Is partisan gerrymandering constitutional? And if not, how is it to be measured? Those are the questions at the heart of one of the most consequential Supreme Court cases of the year, which the justices will hear next week. How the court answers those questions in the case, Gill v. Whitford, has the potential to fundamentally change how we build our representative democracy.
Later this fall, FiveThirtyEight is launching an audio documentary series about the challenges of reforming the redistricting process in America. Traditionally, state lawmakers redraw the maps that determine the races in which you vote after the census every 10 years. Reformers want to change who draws the maps and/or the criteria for drawing them. One of the episodes of our series focuses on the gerrymandering case before the Supreme Court. Rather than keep it in our pocket until after the case is heard, we wanted to share it with you ahead of oral arguments, which are on Oct. 3. So here it is! Listen here or subscribe to the FiveThirtyEight Gerrymandering Project podcast feed.
The Case. After the 2010 midterm elections, the party in charge of Wisconsin’s government flipped. A democratically controlled State Assembly, Senate and governor’s office became controlled instead by the GOP. Soon after, it was time to redraw the district lines. Republicans came up with new maps that Democrats allege diluted their supporters’ voting power. The question for the court is whether the Republicans violated the Constitution by redrawing the district maps in their favor — a process known as partisan gerrymandering.
The Court. Conservative judges usually argue that it is not the court’s place to dictate the decision-making of a state legislature. Liberal judges maintain that the process has gotten out of hand to the point of violating the Constitution, and it is therefore the responsibility of the court to step in.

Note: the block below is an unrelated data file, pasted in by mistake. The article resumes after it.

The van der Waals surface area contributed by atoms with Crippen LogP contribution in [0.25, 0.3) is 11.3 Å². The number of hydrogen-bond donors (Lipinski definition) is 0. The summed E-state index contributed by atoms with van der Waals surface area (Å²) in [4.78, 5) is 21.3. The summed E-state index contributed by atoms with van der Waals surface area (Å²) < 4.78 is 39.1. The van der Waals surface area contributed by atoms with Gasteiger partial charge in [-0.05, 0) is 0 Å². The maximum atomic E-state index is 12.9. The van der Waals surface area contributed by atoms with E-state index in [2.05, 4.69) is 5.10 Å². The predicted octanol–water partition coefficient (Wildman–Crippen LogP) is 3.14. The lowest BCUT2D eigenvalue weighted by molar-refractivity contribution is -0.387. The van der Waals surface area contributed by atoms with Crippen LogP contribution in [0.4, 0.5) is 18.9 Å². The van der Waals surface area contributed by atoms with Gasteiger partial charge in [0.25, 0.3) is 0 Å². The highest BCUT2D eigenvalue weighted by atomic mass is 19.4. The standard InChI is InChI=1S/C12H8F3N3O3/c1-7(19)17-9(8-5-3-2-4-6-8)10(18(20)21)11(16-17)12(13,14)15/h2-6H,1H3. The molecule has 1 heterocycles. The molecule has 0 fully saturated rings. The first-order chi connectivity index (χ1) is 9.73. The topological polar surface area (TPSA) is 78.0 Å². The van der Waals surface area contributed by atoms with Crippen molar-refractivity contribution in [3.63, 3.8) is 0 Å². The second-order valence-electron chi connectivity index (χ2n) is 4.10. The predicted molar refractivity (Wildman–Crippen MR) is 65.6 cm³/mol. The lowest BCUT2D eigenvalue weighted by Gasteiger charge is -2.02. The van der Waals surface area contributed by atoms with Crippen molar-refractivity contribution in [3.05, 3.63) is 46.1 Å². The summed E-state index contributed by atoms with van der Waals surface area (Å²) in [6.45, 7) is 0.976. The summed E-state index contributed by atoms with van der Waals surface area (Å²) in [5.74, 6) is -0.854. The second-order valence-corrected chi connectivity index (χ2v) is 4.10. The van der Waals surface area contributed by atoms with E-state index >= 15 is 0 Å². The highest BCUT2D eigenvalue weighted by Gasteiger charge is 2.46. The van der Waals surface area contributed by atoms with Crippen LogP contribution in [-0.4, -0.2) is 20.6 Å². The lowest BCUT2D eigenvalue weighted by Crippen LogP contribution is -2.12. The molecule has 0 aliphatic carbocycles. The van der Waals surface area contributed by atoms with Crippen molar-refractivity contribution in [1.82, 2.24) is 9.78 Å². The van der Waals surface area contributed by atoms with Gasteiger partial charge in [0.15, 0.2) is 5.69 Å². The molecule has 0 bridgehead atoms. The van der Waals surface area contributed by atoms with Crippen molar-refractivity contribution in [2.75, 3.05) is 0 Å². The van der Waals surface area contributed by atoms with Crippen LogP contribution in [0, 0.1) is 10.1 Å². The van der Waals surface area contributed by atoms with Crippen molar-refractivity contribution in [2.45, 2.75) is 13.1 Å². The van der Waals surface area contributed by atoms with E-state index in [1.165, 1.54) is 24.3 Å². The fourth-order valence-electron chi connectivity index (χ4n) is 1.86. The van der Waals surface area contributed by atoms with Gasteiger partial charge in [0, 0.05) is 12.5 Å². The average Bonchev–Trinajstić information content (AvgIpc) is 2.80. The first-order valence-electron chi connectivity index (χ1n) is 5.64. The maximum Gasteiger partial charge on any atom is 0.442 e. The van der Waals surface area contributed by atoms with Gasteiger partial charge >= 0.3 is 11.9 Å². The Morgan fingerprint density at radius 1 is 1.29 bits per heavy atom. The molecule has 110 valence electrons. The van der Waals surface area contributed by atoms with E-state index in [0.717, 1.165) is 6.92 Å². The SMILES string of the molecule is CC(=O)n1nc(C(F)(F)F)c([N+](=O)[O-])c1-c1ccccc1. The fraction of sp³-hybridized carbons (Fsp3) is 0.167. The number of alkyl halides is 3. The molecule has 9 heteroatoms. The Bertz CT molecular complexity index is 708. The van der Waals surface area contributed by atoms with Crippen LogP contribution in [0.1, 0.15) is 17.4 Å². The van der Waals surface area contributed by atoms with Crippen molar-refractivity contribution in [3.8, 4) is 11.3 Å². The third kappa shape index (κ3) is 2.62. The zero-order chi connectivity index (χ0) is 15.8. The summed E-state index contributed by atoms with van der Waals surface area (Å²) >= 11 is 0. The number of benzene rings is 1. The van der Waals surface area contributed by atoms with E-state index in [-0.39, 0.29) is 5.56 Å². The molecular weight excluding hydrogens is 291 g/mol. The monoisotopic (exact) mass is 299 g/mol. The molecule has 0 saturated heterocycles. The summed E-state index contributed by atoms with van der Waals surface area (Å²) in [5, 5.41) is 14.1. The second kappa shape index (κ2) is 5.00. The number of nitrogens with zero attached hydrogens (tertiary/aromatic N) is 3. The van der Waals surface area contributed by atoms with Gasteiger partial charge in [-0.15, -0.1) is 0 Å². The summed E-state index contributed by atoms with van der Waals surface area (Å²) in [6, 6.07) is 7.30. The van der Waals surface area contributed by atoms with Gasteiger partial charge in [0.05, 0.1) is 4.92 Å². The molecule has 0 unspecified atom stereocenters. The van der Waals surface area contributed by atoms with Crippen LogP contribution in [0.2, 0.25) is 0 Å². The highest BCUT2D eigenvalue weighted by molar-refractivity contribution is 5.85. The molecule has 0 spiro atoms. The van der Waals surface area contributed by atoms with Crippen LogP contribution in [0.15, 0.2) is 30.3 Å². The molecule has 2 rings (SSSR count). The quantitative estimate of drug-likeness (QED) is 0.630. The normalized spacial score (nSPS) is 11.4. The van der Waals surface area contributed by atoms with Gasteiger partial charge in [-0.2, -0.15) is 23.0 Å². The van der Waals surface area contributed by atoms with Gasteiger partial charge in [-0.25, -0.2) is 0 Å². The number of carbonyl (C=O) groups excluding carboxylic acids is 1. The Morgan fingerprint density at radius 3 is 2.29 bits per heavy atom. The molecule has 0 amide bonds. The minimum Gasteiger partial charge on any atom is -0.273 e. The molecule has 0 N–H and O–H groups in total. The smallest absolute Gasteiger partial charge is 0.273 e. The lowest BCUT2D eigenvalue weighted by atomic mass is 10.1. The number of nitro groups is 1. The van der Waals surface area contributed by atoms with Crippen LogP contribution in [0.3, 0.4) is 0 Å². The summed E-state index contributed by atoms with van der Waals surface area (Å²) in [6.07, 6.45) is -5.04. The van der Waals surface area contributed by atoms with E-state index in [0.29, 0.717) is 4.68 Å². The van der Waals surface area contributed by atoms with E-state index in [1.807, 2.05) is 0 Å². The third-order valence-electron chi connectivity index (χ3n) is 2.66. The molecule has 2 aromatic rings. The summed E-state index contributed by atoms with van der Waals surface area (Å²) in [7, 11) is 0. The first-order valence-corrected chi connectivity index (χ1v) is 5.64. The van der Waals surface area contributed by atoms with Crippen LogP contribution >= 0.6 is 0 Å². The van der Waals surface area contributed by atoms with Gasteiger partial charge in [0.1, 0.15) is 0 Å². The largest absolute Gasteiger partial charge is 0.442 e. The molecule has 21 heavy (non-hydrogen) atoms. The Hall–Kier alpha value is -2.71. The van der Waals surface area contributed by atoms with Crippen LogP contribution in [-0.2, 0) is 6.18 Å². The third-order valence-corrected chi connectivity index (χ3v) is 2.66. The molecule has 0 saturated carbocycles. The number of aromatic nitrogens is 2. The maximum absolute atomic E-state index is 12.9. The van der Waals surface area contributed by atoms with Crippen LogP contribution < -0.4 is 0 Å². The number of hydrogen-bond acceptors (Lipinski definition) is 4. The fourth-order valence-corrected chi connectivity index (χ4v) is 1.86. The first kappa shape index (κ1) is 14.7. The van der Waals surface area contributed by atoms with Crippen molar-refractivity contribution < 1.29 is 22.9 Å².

The decision is likely to come down to Justice Anthony Kennedy. He is a conservative judge, but his views on this matter don’t exactly align with either side of the aisle. In a 2004 opinion, he expressed alarm at the practice of extreme partisan gerrymandering but said the court should hold off on outlawing it. He also left the door open to ruling differently in the future, as long as lawyers provided a suitable way to measure when gerrymandering goes too far. He said that without that measurement, the court runs the risk of becoming too involved in a decision-making process that is legally mandated to state legislatures.
The Big Question. So, how exactly do you measure partisan gerrymandering? Reformers have scrambled to come up with an answer ever since Kennedy’s challenge. The solution presented in the current case proposes three questions to determine whether a map violates the Constitution:
- Was the intent of the new map to benefit one party over the other?
- Does the map significantly discriminate against one party over a sustained period of time? The plaintiffs’ lawyers point to multiple ways to measure this in their case, but their primary measure has been the efficiency gap. We explain in full, using vodka tonics, in the podcast.
- Is there any reason other than partisan gerrymandering that one party is continuously at a disadvantage? For example: Are voters of one party naturally concentrated in a small number of districts?
To hear the story of how the case came to be and the arguments both sides are making, click on the play button above. And we’ll be back with our full redistricting series in a couple of months.
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